Showing posts with label arabic. Show all posts
Showing posts with label arabic. Show all posts

Saturday, August 5, 2017

WITMonth Day 5 | The Queue by Basma Abdel Aziz

You know those books that you almost don't want to read because of how they suddenly seem to represent everything that's going on in your life? Like when you were a child and suddenly the protagonist of the book you were reading was struggling in school like you were, or finding a book about losing a parent just as your close friend was dealing with her grief. Sometimes books just seem too real, and goodness if Basma Abdel Aziz's The Queue (tr. Elisabeth Jaquette) didn't feel exactly that.

It's been a few months since I read The Queue, a few months in which it's remained an itchy little reminder in the back of my mind. This is unsurprising, of course - the political climate of late has been so turbulent, so virulent, so baffling that it's hard not to strongly relate to a novel that details the pervasive, insistent, cancerous growth of authoritarianism. The Queue does so from a very specific angle, taking place in a not-entirely-unfamiliar version of Egypt with its own unique struggles (including explicit references to questions of religious purity and specific Islamic values).

And yet somehow, in April of 2017, the novel felt eerily familiar to this reader.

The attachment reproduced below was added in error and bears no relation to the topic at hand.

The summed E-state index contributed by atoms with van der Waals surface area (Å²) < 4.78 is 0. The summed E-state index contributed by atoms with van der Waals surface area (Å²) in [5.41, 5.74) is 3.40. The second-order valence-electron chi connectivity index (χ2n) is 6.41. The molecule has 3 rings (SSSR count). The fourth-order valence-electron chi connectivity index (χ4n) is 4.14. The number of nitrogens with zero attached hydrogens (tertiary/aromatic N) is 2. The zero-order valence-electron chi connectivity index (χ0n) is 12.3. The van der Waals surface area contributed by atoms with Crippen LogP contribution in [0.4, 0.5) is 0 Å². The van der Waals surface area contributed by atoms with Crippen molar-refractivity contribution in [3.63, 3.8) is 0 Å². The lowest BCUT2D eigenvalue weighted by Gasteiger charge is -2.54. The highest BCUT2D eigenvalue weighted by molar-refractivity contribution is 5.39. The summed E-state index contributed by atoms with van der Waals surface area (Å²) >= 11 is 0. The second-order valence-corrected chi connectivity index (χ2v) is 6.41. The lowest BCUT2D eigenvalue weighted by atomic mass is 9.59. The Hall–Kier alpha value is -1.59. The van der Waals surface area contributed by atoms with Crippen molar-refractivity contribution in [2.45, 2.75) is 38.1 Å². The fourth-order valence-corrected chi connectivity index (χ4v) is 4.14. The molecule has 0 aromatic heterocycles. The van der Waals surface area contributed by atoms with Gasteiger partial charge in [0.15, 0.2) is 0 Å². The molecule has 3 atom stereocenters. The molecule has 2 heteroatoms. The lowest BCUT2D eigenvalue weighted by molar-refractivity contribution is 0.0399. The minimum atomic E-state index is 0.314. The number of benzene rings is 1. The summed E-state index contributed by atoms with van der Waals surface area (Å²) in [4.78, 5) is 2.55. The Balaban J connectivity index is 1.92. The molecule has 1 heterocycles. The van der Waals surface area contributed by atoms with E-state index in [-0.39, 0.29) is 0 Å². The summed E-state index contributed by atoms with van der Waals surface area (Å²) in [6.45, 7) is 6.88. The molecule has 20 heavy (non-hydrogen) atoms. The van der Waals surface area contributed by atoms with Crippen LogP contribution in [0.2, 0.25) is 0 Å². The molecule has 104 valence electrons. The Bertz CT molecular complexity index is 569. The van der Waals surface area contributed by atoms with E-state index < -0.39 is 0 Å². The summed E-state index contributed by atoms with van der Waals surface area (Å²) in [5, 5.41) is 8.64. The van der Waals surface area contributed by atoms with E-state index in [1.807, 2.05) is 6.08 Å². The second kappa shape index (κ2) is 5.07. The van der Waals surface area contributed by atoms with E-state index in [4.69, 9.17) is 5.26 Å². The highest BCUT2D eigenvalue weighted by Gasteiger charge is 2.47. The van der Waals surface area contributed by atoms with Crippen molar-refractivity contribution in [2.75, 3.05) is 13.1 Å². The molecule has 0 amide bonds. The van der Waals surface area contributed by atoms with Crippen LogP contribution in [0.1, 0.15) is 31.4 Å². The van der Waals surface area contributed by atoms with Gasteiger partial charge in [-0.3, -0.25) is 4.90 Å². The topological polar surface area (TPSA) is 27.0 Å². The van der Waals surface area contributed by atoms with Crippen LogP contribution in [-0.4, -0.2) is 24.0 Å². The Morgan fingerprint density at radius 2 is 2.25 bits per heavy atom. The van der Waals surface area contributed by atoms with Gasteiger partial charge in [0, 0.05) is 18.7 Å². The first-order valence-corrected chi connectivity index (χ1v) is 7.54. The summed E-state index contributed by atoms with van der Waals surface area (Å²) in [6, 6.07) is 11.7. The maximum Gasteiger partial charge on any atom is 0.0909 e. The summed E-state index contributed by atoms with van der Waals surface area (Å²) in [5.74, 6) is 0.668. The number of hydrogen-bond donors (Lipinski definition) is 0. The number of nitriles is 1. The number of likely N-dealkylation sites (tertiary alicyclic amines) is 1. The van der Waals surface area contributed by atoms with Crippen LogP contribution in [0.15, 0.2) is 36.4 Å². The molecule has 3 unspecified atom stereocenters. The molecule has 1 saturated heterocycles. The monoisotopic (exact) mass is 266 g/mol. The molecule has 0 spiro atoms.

The Queue is not an especially long, heavy, or complex read. Rich with characters as it may be, the story remains focused on a few specific individuals who effectively reside in "the queue" - a long, indeed stagnant and eternal line that is waiting for The Gate to open. The Gate represents the new, authoritarian regime. Unsurprisingly, it remains closed to the public. Even as it demands that citizens acquire specific approvals, documents, and certificates from the Gate in order to conduct normal lives (in some cases, in order to live at all), it remains steadfastly closed, even as it hands down more decrees.

The Gate has remained closed since the Disgraceful Events, when protests against the state erupted. These protests represent both the strength and weakness of the Gate: its strength in eliminating the protesters and convincing the public that these Events didn't occur as witnesses clearly show they did, while also forcing its bunkered retreat. Among the victims of the Events is Yehya, who was shot by government forces. Since the official narrative rejects that the government even needed to use live weapons, the bullet that remains lodged in Yehya cannot exist and thus Yehya's declining health is fictional as well. Yehya's health forms a sort of frame story, guided by the surgeon who initially saw Yehya and identified the bullet that remained within.